I remember feeling really small and insignificant in grade six. I was awkward and skinny and I actually liked doing my school work and hanging out with my baby sister. I wasn’t cool or popular. I didn’t do cool or popular things. I was reminded of my uncoolness often, by a mean girl who would pass comments about my gangly legs and oversized hair accessories (thanks mom). The mean girl was cool, so everyone laughed at her jokes. I laughed too. Leeanne didn’t laugh though. **Leeanne was the only other girl in our class who was a little more awkward and skinny than I was. She also did her schoolwork quietly and stayed out of everyone’s way. And so, because I was being bullied and laughed at, I ended up bullying Leeanne.
My bullying of Leeanne lasted all of one day (coz my mama taught me better than that) but in that one day, I was so mean to Leeanne that she actually cried. And when she cried I smirked at her and said “cry baby!” Disgusting, I know. Why am I telling you this? Well, because I was pathetic. But more than letting you in on my patheticness, I wanted to tell you guys about the time where I was so hurt that I hurt another person.
I’ve often heard the saying “hurt people hurt people” but only grasped the notion when I was in my twenties, nursing a broken heart given to me by a boyfriend who had commitment issues because his dad had abandoned him. It then dawned on me: sometimes people don’t realise that they are duplicating the very behavior pattern that may have shaped (or ruined) their lives. Maybe we are the product of our life experiences. Maybe some of us are still learning to master the art of taking the hurt and turning it into good.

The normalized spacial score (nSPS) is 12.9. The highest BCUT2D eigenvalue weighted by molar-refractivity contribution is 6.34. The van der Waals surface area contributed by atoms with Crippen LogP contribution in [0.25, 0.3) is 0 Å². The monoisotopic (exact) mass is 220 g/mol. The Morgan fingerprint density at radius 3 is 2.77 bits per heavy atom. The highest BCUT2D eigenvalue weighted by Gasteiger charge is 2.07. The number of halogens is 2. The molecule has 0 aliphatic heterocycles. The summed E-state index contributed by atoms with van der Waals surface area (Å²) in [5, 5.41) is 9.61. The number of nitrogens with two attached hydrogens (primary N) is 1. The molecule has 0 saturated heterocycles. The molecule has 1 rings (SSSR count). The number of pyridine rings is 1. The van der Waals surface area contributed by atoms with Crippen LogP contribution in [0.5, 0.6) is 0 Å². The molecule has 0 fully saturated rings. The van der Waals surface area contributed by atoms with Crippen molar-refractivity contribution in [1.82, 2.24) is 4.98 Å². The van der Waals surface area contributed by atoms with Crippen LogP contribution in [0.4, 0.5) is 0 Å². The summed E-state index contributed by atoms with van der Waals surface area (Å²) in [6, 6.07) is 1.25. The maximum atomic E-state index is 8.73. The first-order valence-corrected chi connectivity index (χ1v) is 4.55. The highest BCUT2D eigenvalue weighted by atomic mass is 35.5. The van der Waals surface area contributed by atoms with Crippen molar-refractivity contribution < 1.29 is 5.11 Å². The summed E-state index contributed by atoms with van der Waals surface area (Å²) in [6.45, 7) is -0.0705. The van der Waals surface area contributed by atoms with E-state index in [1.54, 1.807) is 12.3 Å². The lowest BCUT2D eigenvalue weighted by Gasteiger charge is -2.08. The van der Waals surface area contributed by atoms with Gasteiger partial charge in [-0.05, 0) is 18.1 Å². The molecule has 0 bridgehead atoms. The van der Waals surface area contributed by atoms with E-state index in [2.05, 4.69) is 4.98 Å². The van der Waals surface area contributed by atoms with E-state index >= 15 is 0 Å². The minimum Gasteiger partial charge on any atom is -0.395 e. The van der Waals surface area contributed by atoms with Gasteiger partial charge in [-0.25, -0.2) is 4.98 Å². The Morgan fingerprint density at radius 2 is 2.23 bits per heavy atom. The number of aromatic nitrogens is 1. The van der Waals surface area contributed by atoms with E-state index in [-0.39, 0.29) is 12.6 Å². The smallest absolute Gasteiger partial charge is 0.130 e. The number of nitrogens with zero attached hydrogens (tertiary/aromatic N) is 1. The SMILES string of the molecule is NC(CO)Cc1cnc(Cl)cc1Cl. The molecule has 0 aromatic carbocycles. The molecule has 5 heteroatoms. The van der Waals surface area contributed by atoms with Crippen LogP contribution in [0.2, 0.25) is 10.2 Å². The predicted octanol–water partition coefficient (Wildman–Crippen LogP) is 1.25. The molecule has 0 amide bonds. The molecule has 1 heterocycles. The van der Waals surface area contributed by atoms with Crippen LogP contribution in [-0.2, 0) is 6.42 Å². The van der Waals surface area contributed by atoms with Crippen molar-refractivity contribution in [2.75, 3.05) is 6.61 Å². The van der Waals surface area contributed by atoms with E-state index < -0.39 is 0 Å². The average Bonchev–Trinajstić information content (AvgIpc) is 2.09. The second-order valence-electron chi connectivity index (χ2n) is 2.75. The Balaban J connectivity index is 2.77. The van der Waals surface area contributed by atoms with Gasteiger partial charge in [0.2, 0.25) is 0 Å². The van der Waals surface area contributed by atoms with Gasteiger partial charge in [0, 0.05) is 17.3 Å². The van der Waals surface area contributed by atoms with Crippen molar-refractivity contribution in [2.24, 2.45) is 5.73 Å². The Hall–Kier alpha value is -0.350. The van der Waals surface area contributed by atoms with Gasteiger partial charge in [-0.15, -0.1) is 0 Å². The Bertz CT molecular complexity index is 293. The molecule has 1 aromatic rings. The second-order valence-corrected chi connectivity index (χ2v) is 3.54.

We often view another persons’s perceived mean streak/gossiping/back biting as a character flaw. “What is her problem?!” But in actual fact, what you are seeing is not their truth… they’re keeping their truth buried deep down underneath a pile of defense mechanisms that are hard to bypass. Instead, you are shown something else… a coping mechanism probably picked up a long time before you even came along. We are all working through our own set of issues, friends. You, me, the neighbor who yells at your kids, the co-worker who has a problem with everyone… we’re all going through some ish!
This realization has helped me to extend grace to people. I mean, I’m not saying it’s easy guys. It’s not. We don’t get it right all the time. We are human beings and we have a lot of feelings, man! My “humanism” sometimes gets the better of me and I throw the stink eye to the guy whose trolley keeps bashing into mine, at the store. But remembering that people are just people (most of them hurting and fighting their own battles), helps me to show kindness towards Cynthia down the hall (who clearly hates my blog). And yes, I know that Gladys at the gym laughs at my hair behind my back. That’s okay too. I’ll still be nice. Even though she thinks my niceness is pretentious.
Why? Because hurt people hurt people. So that means loving on people will undo the hurt, right? Or something like that. I guess what I’m trying to say is that adding more hurt to the equation won’t solve the problem.
**Leeanne’s name was changed to protect her identity, but also, I can’t remember the girls name and surname! I’m hoping to connect with her, one day, to apologize.